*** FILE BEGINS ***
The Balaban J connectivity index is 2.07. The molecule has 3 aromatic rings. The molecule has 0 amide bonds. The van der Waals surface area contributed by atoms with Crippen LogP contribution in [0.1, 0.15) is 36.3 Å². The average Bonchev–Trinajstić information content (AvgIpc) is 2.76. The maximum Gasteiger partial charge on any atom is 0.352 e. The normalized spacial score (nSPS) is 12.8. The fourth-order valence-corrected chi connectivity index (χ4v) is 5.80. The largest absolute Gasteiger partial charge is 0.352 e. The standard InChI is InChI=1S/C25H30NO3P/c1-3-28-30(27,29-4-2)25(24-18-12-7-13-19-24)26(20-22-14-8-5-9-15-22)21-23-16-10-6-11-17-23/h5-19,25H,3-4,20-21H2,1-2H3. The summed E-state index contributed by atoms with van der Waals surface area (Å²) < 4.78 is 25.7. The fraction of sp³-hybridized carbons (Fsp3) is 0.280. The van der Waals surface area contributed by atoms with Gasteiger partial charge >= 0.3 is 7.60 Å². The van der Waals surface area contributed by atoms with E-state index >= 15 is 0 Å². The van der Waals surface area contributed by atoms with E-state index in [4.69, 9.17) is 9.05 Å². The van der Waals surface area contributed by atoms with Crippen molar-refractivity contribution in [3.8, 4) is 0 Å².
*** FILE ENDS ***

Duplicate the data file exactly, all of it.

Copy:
The Balaban J connectivity index is 2.07. The molecule has 3 aromatic rings. The molecule has 0 amide bonds. The van der Waals surface area contributed by atoms with Crippen LogP contribution in [0.1, 0.15) is 36.3 Å². The average Bonchev–Trinajstić information content (AvgIpc) is 2.76. The maximum Gasteiger partial charge on any atom is 0.352 e. The normalized spacial score (nSPS) is 12.8. The fourth-order valence-corrected chi connectivity index (χ4v) is 5.80. The largest absolute Gasteiger partial charge is 0.352 e. The standard InChI is InChI=1S/C25H30NO3P/c1-3-28-30(27,29-4-2)25(24-18-12-7-13-19-24)26(20-22-14-8-5-9-15-22)21-23-16-10-6-11-17-23/h5-19,25H,3-4,20-21H2,1-2H3. The summed E-state index contributed by atoms with van der Waals surface area (Å²) < 4.78 is 25.7. The fraction of sp³-hybridized carbons (Fsp3) is 0.280. The van der Waals surface area contributed by atoms with Gasteiger partial charge >= 0.3 is 7.60 Å². The van der Waals surface area contributed by atoms with E-state index >= 15 is 0 Å². The van der Waals surface area contributed by atoms with E-state index in [4.69, 9.17) is 9.05 Å². The van der Waals surface area contributed by atoms with Crippen molar-refractivity contribution in [3.8, 4) is 0 Å².